Teamsters Plan Draws Excessive Fee Suit

A new excessive fee lawsuit treads familiar ground, but comes from a new direction, and takes on the practices of a multi-employer defined contribution retirement plan for union members.

The suit (Ybarra v. Bd. of Trs. of Supplemental Income Tr. Fund, C.D. Cal., No. 8:17-cv-02091, complaint filed 11/30/17) was filed in the U.S. District Court for the Central District of California by plaintiffs Felipe Ybarra and Cesario Serrato as representatives of the participants and beneficiaries of the Supplemental Income 401(k) Plan, a $921 million retirement plan that (as of 12/31/16) had 27,178 participants, including Teamsters and other union workers.

The suit alleges that the plan fiduciaries breached their fiduciary duties of prudence and loyalty by:

  • Offering retail class mutual fund shares when identical lower cost institutional class shares were available, resulting in participants “paying additional unnecessary expenses with no value to the Class.”
  • Overpaying for recordkeeping by paying the plan recordkeeper, John Hancock Retirement Plan Services, and its predecessor, New York Life Insurance Company, “excessive fees through revenue sharing arrangements with the mutual funds offered as investment options under the plan.”

Retail ‘Tale’

According to the suit, the plan offers 21 investment options: 20 mutual funds and a stable value fund, but since 2011 have allegedly offered only retail class mutual fund shares as investment options, “…even though at all times lower cost institutional class shares of those exact same mutual funds were readily available to the Plan.” Indeed, according to the suit, the plan continues to offer retail class shares rather than institutional class shares, a decision that the plaintiffs claim cause “…and continue to cause the Class to pay additional investment costs ranging from 0.05% to 0.64% on every mutual fund offered through the Plan.” Moving to specific claims, the suit alleges that “Plan participants lost $319,329 in 2015 alone because they paid an additional 0.42% in operating expenses to invest in class A shares of Invesco Equity and Income Fund instead of the less expensive class Y shares available to the Plan.”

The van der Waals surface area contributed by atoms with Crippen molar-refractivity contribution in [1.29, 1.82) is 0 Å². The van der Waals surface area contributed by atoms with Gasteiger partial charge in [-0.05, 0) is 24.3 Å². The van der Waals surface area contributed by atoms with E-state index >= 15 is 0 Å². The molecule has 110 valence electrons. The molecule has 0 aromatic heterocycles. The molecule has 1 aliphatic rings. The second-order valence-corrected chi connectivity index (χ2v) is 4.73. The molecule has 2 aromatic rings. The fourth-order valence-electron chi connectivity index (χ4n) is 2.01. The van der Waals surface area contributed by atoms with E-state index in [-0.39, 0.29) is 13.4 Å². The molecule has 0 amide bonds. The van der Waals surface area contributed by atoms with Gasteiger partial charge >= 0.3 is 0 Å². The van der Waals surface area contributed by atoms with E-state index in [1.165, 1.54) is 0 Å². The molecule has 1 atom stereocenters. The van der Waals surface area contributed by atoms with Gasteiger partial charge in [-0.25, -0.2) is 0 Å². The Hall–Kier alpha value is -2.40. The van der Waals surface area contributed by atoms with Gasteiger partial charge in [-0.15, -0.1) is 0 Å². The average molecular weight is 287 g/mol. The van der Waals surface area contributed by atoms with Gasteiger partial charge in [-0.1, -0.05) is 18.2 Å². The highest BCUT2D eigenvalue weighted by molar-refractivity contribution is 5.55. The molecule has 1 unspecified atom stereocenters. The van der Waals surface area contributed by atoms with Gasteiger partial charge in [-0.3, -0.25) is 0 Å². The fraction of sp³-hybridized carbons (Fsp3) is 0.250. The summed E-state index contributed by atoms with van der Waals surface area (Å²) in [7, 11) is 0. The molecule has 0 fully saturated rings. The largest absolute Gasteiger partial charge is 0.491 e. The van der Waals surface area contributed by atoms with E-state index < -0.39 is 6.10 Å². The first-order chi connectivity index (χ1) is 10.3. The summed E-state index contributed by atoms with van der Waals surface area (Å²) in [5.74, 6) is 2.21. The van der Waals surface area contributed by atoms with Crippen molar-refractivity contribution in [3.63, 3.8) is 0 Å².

Picking up on themes from similar lawsuits, the suit takes issue with the notion of asset-based recordkeeping fees since it claims that recordkeeping for 401(k) plans like the Teamsters plan and its participants is “fundamentally the same as keeping records for a brokerage account with a few additional points of data,” going on to state that “…costs are driven purely by the number of inputs and the number of transactions,” and that “because the cost of recordkeeping services depends on the number of participants, not on the amount of assets in the participant’s account, the cost of providing recordkeeping services to a participant with a $100,000 account balance is the same for a participant with $1,000 in her retirement account.”

And while the suit mistakenly refers to recordkeepers for defined benefit plans, it moves on the criticize the use of revenue sharing, since, being asset-based, “they bear no relation to the actual cost to provide services or the number of plan participants and can result in payment of unreasonable recordkeeping fees.” The plaintiffs move on to conclude that, “based on the number of Plan participants and the assets in the Plan, a reasonable recordkeeping fee for the Plan is, at most, approximately $40 per participant.”

Revenue ‘Shearing’

The plaintiffs go on to state that “the unreasonable fees paid to John Hancock through its revenue sharing arrangements directly resulted from Defendants’ choice of improper mutual fund share classes,” and then that, as other suits have, the defendants “failed to use the Plan’s bargaining power to leverage John Hancock to charge lower recordkeeping fees for the Plan participants,” and that they “failed to take any or adequate action to monitor, evaluate or reduce John Hancock’s fees.” Specifically, they note that the plan’s failure to offer any institutional class mutual fund shares and the replacement of the Fidelity target date funds with retail class JP Morgan target date funds in 2016 “show Defendants failed to implement or follow any rational process for reviewing and evaluating the investment options offered to Plan participants, including reviewing whether appropriate mutual fund share classes were being offered or whether less expensive alternatives with lower revenue sharing were available.”

While for the very most part the suit treads familiar ground, the naming of a union retirement plan seems to be a “first” in this particular type of litigation. It’s also perhaps noteworthy that one of the plaintiffs’ lawyers was Franklin D. Azar & Associates, a Colorado-based firm which heretofore primarily touted its services as a personal injury law firm that specializes in motor vehicle accidents, defective products, and slip-and-fall accidents. Though it has now, after “trolling” for 401(k) class action plaintiffs, filed several of these excessive fee cases, including one filed the same day as the Ybarra complaint.

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